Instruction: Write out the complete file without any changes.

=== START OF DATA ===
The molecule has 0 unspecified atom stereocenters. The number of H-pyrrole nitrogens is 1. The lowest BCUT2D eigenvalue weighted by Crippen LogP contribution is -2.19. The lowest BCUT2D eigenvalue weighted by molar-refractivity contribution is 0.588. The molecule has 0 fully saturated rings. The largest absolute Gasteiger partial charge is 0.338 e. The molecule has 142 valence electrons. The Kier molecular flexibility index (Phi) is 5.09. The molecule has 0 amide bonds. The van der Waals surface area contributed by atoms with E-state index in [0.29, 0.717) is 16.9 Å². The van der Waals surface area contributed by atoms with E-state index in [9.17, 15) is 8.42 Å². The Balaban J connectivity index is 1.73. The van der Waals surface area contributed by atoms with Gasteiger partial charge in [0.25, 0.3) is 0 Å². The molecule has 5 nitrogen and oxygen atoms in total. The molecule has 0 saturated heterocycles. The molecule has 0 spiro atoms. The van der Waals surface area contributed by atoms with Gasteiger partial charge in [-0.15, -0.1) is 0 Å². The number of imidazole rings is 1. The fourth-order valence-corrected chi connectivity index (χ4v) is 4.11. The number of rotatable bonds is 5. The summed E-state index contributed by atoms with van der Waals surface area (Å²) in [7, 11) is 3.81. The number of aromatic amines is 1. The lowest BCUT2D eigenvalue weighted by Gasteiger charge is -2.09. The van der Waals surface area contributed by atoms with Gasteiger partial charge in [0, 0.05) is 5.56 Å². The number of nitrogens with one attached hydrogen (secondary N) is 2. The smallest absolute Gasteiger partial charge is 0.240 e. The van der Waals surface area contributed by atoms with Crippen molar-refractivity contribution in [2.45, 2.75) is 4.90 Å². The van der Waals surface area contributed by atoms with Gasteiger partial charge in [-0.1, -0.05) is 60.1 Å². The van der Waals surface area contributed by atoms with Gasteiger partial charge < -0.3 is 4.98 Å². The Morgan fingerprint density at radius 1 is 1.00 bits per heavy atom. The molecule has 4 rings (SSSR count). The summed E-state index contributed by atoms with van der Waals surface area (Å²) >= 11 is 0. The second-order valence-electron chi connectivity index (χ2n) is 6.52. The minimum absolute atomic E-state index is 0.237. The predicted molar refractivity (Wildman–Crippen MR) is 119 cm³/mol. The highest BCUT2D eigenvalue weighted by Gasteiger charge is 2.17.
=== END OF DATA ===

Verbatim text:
The molecule has 0 unspecified atom stereocenters. The number of H-pyrrole nitrogens is 1. The lowest BCUT2D eigenvalue weighted by Crippen LogP contribution is -2.19. The lowest BCUT2D eigenvalue weighted by molar-refractivity contribution is 0.588. The molecule has 0 fully saturated rings. The largest absolute Gasteiger partial charge is 0.338 e. The molecule has 142 valence electrons. The Kier molecular flexibility index (Phi) is 5.09. The molecule has 0 amide bonds. The van der Waals surface area contributed by atoms with E-state index in [0.29, 0.717) is 16.9 Å². The van der Waals surface area contributed by atoms with E-state index in [9.17, 15) is 8.42 Å². The Balaban J connectivity index is 1.73. The van der Waals surface area contributed by atoms with Gasteiger partial charge in [0.25, 0.3) is 0 Å². The molecule has 5 nitrogen and oxygen atoms in total. The molecule has 0 saturated heterocycles. The molecule has 0 spiro atoms. The van der Waals surface area contributed by atoms with Gasteiger partial charge in [-0.15, -0.1) is 0 Å². The number of imidazole rings is 1. The fourth-order valence-corrected chi connectivity index (χ4v) is 4.11. The number of rotatable bonds is 5. The summed E-state index contributed by atoms with van der Waals surface area (Å²) in [7, 11) is 3.81. The number of aromatic amines is 1. The lowest BCUT2D eigenvalue weighted by Gasteiger charge is -2.09. The van der Waals surface area contributed by atoms with Gasteiger partial charge in [0, 0.05) is 5.56 Å². The number of nitrogens with one attached hydrogen (secondary N) is 2. The smallest absolute Gasteiger partial charge is 0.240 e. The van der Waals surface area contributed by atoms with Crippen molar-refractivity contribution in [2.45, 2.75) is 4.90 Å². The van der Waals surface area contributed by atoms with Gasteiger partial charge in [-0.1, -0.05) is 60.1 Å². The van der Waals surface area contributed by atoms with Gasteiger partial charge < -0.3 is 4.98 Å². The Morgan fingerprint density at radius 1 is 1.00 bits per heavy atom. The molecule has 4 rings (SSSR count). The summed E-state index contributed by atoms with van der Waals surface area (Å²) >= 11 is 0. The second-order valence-electron chi connectivity index (χ2n) is 6.52. The minimum absolute atomic E-state index is 0.237. The predicted molar refractivity (Wildman–Crippen MR) is 119 cm³/mol. The highest BCUT2D eigenvalue weighted by Gasteiger charge is 2.17.